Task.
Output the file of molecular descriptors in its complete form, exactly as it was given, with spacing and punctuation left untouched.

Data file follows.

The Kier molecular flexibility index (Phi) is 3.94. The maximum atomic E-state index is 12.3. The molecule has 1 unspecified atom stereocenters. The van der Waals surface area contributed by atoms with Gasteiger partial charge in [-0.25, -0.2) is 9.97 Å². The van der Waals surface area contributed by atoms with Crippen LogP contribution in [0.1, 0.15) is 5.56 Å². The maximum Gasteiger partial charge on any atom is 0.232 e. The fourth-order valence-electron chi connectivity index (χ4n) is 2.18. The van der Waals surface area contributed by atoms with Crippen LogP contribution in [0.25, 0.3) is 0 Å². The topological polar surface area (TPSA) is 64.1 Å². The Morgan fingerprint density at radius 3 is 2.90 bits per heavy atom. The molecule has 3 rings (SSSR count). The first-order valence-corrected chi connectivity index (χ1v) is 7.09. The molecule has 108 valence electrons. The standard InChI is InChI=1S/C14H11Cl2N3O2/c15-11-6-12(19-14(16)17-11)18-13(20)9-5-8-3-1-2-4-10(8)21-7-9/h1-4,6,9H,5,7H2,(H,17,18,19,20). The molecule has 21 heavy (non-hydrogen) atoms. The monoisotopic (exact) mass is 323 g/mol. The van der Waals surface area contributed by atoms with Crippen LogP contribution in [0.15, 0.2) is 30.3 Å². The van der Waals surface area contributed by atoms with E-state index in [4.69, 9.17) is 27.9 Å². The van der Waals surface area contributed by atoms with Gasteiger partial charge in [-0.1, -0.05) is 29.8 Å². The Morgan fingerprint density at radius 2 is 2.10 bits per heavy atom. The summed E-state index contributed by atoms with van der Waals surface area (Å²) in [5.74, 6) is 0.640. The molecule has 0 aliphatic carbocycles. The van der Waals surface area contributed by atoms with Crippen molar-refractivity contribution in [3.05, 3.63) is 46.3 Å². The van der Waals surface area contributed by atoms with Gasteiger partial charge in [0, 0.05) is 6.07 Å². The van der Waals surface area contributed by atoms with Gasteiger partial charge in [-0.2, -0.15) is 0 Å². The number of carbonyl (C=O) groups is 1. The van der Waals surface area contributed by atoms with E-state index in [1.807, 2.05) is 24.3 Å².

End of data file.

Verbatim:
The Kier molecular flexibility index (Phi) is 3.94. The maximum atomic E-state index is 12.3. The molecule has 1 unspecified atom stereocenters. The van der Waals surface area contributed by atoms with Gasteiger partial charge in [-0.25, -0.2) is 9.97 Å². The van der Waals surface area contributed by atoms with Crippen LogP contribution in [0.1, 0.15) is 5.56 Å². The maximum Gasteiger partial charge on any atom is 0.232 e. The fourth-order valence-electron chi connectivity index (χ4n) is 2.18. The van der Waals surface area contributed by atoms with Crippen LogP contribution in [0.25, 0.3) is 0 Å². The topological polar surface area (TPSA) is 64.1 Å². The Morgan fingerprint density at radius 3 is 2.90 bits per heavy atom. The molecule has 3 rings (SSSR count). The first-order valence-corrected chi connectivity index (χ1v) is 7.09. The molecule has 108 valence electrons. The standard InChI is InChI=1S/C14H11Cl2N3O2/c15-11-6-12(19-14(16)17-11)18-13(20)9-5-8-3-1-2-4-10(8)21-7-9/h1-4,6,9H,5,7H2,(H,17,18,19,20). The molecule has 21 heavy (non-hydrogen) atoms. The monoisotopic (exact) mass is 323 g/mol. The van der Waals surface area contributed by atoms with Crippen LogP contribution in [0.15, 0.2) is 30.3 Å². The van der Waals surface area contributed by atoms with E-state index in [4.69, 9.17) is 27.9 Å². The van der Waals surface area contributed by atoms with Gasteiger partial charge in [-0.1, -0.05) is 29.8 Å². The Morgan fingerprint density at radius 2 is 2.10 bits per heavy atom. The summed E-state index contributed by atoms with van der Waals surface area (Å²) in [5.74, 6) is 0.640. The molecule has 0 aliphatic carbocycles. The van der Waals surface area contributed by atoms with Crippen molar-refractivity contribution in [3.05, 3.63) is 46.3 Å². The van der Waals surface area contributed by atoms with Gasteiger partial charge in [0, 0.05) is 6.07 Å². The van der Waals surface area contributed by atoms with Gasteiger partial charge in [-0.2, -0.15) is 0 Å². The number of carbonyl (C=O) groups is 1. The van der Waals surface area contributed by atoms with E-state index in [1.807, 2.05) is 24.3 Å².